[From “While We’re At It” in the Nov. 2008 issue]
Once again the rhetoric of political utopianism is in the air. And once again it will collapse into disappointment; without, one hopes, having done too much damage or leaving too much bitterness in its wake. As the saying has it, God looks out for drunks, little children, and the United States of America. And he has blessed us with a constitutional order that cannot be easily overturned or undermined. Which is certainly not to say that elections make no difference. This one could make a very big difference with respect to the preeminient concern for the protection of the unborn and resistance to the biotechnological redefinition of the human. More particularly, that difference will be made in the courts, the busiest little engines given to overturning and undermining. For starters, it is quite likely that the next president will appoint one or more new members to the Supreme Court. It strikes some as passing strange that a politician declares that this is the greatest country in the world and is therefore in need of dramatic change. But that, too, is very American: the confused coexistence of idealism and realism, of the utopian and pragmatic, as they are expressed in the endless permutations of what is called liberalism and conservatism.
A great many people make their political decisions on the basis of party alignments. Relatively few do so on the basis of “the issues” — meaning that they study the policy wonkery and conclude that one or the other course will better serve the common good. In any event, most wonkery is in the service of party alignments. And, of course, voters beyond numbering go with celebrity appeal or whether they “feel comfortable” with the candidate projected on the television screen. … Except for the critical issues mentioned above, the substantive differences between the major candidates are not so great as fervent ideologists on the left and the right want them to be, leaving them to complain once again that they are disenfranchised. Which is pretty much what the Founders had in mind. …
If anyone (else) tells me that he/she voted for someone based on how that candidate made him/her feel, I’m going to want to feel a face with my fist. Who cares if you could drink a beer with the candidate? You’re not going to. Vote on the single issue that will actually last between the next six months: who will appoint the right judges to the Supreme Court. Health care will be figured out, no matter who’s in charge, because so many people are mad. Same with the financial situation. Focus on the Supreme Court, the FOCA, and similar items, where the president will actually do good or do damage.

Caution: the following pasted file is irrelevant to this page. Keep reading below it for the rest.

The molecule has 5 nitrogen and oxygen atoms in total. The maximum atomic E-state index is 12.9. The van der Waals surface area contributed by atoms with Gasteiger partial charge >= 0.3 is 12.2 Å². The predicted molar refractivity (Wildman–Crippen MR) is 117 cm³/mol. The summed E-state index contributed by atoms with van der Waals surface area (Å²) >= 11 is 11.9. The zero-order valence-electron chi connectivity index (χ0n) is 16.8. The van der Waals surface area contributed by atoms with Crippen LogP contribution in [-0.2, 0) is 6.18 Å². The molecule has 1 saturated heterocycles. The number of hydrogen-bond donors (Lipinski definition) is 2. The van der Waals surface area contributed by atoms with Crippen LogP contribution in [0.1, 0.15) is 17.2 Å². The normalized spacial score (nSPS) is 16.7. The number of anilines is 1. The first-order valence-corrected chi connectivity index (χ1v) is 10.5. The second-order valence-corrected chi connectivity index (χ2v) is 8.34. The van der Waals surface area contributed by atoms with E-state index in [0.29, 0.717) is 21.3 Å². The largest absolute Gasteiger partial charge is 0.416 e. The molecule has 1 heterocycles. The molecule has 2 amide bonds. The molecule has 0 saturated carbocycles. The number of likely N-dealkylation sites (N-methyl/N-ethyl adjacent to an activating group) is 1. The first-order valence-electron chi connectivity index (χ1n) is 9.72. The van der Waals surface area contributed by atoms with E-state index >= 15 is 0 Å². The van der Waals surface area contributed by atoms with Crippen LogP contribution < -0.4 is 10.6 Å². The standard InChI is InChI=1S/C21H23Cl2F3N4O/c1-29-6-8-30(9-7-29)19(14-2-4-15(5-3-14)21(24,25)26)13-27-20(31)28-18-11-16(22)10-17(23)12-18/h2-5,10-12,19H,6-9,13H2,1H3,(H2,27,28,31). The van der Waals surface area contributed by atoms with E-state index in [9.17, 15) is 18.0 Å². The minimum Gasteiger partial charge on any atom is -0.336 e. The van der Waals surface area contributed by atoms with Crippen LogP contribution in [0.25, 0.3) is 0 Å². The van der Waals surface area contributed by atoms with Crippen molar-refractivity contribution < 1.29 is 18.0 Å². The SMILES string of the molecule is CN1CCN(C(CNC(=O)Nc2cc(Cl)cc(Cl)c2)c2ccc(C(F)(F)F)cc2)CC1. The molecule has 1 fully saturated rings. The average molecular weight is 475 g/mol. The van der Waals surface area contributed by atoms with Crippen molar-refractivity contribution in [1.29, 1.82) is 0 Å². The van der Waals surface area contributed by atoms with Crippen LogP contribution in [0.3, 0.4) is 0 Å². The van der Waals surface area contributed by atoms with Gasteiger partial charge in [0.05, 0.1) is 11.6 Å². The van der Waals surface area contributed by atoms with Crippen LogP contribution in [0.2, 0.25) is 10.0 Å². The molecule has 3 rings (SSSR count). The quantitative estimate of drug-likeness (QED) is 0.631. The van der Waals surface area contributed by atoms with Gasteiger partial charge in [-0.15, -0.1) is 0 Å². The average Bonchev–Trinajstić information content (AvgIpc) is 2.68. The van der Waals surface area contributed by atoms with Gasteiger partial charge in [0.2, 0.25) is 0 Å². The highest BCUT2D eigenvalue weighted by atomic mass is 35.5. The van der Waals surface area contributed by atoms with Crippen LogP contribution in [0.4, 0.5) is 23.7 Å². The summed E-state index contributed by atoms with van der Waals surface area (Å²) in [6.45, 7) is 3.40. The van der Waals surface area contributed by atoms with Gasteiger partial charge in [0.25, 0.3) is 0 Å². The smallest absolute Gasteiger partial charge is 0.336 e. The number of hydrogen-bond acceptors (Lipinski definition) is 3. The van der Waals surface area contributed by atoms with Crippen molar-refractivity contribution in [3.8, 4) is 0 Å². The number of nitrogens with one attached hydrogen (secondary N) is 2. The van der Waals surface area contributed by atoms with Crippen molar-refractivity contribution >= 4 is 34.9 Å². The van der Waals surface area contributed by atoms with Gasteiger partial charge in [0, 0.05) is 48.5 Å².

[The entire essay is here.]
We are two nations: one concentrated on rights and laws, the other on rights and wrongs; one radically individualistic and dedicated to the actualized self, the other communal and invoking the common good; one viewing law as the instrument of the will to power and license, the other affirming an objective moral order reflected in a Constitution to which we are obliged; one given to private satisfaction, the other to familial responsibility; one typically secular, the other typically religious; one elitist, the other populist. These strokes are admittedly broad, but the reality is all too evident in the increasingly ugly rancor that dominates and debases our public life. And, of course, for many Americans the conflicts in the culture wars run through their own hearts.
No other question cuts so close to the heart of the culture wars as the question of abortion. The abortion debate is about more than abortion. It is about the nature of human life and community. It is about whether rights are the product of human assertion or the gift of “Nature and Nature’s God.” It is about euthanasia, eugenic engineering, and the protection of the radically handicapped. But the abortion debate is most inescapably about abortion. In that debate, the Supreme Court has again and again, beginning with the Roe and Doe decisions of 1973, gambled its authority, and with it our constitutional order, by coming down on one side.
Some brilliance from Fr. Richard John Neuhaus (obviously, a Roman Catholic now, but I find nothing here with which to disagree):
Throughout the ages, people had looked up into the heavens in search of God. Bearing Jesus in her womb, holding Jesus in her arms, Mary looked down into the face of God. Immanence and transcendence require one another. The Totally Other is the predicate of Emmanuel, God with us. Finitum capax infiniti.
Call it a paradox, call it a tension, call it a dialectic. Better still, call it Incarnation. Incarnatus est is the end of playing off the infinite against the finite, the human against the divine, as though Reality were a zero-sum game. How can modern man believe in miracles, Rudolf Bultmann asked, when he knows how to switch on a light bulb? Or, as a parishioner opined the other day, why pray for the healing of a headache when Tylenol works so well? Incarnatus est is the forging of an unbreakable union between the miraculous and the quotidian, the transcendent and the immanent. All our thinking, our creativity, our science, our labors, along with our sorrows and disappointments, is participation in the life of God become man, in faith’s anticipation of our destiny fulfilled in the life of God.
You can read the rest here.